To help you date your old family photographs, so far I’ve shown you how to spot daguerreotypes, collodion positives and ferrotypes. Today we turn to the distinguishing features of the carte de visite – a 19th century collecting craze.
About cartes de visite
A carte de visite is a photograph mounted on a piece of card the size of a formal visiting card – hence the name. The format was patented by the French photographer Andre Adolphe Eugene Disdéri (1819 – 1889) in 1854.
Most professional portrait photographers of the 1850s took either daguerreotypes or collodion positives. With both processes, each picture was unique and multiple copies could only be made with difficulty – if at all.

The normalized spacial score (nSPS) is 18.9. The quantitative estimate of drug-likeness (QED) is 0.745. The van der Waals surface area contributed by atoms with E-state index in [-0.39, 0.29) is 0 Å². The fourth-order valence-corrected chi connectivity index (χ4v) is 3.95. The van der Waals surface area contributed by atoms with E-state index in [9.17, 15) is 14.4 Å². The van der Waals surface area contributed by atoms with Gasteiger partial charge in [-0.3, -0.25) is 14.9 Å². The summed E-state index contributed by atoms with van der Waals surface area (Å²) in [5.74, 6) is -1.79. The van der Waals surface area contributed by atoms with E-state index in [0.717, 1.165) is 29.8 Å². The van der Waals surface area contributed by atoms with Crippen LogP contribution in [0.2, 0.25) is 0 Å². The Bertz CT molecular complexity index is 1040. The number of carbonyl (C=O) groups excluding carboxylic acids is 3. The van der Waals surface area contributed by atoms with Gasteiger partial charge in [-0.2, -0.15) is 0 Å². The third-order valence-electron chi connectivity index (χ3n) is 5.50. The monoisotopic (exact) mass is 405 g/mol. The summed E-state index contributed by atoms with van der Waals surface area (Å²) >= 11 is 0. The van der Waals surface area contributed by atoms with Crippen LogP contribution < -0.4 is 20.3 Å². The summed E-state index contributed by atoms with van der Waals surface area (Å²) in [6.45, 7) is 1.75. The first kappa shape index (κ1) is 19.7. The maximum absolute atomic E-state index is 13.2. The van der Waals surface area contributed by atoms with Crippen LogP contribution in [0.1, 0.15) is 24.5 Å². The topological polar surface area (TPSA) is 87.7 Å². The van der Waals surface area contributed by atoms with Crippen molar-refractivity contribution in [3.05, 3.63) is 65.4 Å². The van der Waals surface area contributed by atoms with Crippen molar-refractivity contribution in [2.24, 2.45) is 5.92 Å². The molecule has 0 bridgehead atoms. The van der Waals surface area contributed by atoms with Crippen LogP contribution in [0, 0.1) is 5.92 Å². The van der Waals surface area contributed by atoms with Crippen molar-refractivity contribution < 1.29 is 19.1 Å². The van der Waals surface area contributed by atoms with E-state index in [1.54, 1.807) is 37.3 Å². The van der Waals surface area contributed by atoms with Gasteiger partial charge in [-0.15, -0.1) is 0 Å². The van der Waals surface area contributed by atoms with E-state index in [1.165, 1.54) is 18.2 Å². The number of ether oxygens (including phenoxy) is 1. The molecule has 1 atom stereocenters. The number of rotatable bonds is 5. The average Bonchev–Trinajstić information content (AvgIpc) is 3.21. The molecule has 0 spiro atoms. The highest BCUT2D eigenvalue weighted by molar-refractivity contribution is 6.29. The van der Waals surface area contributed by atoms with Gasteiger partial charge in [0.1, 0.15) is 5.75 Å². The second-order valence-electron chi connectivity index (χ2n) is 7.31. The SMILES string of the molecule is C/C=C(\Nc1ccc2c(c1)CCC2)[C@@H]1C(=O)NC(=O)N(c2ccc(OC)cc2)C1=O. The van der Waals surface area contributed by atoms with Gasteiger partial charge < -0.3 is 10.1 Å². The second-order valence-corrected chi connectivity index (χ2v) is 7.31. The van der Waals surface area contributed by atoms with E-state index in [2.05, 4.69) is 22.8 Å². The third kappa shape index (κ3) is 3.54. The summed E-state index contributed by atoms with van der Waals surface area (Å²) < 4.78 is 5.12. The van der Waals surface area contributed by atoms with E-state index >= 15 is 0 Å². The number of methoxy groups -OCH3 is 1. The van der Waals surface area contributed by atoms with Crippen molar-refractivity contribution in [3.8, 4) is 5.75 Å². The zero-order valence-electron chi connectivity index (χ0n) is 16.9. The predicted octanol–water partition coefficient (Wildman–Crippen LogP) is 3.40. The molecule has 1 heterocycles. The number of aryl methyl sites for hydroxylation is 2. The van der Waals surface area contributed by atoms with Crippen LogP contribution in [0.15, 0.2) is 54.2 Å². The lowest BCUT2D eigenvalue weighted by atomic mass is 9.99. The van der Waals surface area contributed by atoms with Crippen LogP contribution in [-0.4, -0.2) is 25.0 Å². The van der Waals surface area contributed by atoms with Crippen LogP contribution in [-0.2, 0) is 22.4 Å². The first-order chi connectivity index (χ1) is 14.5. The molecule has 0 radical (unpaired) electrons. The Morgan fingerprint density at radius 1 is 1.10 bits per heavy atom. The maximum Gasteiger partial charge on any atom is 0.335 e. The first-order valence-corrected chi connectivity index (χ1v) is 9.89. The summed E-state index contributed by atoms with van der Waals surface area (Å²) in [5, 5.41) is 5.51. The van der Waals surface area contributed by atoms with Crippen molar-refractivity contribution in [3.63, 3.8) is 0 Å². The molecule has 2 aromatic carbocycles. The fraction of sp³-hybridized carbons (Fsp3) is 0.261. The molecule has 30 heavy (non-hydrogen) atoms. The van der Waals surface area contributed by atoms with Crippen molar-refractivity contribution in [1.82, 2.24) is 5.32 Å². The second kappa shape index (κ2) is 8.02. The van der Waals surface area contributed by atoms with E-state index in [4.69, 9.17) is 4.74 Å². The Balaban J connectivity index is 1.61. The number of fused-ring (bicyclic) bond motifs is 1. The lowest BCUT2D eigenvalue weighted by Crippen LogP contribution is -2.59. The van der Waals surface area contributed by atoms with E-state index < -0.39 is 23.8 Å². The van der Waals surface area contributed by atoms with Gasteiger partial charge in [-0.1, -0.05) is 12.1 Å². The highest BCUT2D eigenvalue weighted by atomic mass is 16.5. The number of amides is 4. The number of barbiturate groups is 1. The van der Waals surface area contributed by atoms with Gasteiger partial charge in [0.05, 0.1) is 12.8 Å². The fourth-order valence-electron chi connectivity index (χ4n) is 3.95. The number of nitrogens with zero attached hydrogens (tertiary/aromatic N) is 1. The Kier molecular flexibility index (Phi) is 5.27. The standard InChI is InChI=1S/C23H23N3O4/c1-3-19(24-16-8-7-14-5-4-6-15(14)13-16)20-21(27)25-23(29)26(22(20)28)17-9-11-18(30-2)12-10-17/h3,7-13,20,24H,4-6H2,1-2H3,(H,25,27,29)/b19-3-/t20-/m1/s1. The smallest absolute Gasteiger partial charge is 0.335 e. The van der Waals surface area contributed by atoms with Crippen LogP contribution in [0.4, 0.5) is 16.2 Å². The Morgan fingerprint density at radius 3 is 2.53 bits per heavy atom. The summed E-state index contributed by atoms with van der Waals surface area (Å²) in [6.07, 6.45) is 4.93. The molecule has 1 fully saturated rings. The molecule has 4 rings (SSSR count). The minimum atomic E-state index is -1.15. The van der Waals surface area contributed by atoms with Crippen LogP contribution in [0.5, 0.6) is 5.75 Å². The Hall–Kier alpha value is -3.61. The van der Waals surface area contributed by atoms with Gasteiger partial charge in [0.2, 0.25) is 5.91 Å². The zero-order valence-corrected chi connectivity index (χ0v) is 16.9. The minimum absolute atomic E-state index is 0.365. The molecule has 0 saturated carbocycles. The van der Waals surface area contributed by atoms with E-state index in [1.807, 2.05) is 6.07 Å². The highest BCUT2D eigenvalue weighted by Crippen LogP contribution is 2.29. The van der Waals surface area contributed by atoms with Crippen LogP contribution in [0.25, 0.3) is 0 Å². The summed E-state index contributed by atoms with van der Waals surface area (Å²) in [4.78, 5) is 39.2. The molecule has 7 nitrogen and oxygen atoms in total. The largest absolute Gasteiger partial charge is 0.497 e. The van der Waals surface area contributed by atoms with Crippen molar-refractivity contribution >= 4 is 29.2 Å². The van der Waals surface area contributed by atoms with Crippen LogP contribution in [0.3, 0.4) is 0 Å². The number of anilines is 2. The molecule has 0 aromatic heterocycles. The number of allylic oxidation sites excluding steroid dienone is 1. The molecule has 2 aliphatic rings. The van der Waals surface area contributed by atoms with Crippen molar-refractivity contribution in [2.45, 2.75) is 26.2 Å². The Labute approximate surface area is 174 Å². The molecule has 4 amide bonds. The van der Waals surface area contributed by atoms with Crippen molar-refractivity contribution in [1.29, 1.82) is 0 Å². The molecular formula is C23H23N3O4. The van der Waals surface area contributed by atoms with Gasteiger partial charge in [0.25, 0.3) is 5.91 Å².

People wanting larger portraits or more than one copy could have whole plate prints made from wet collodion negatives, but there was little demand for these except in the most…
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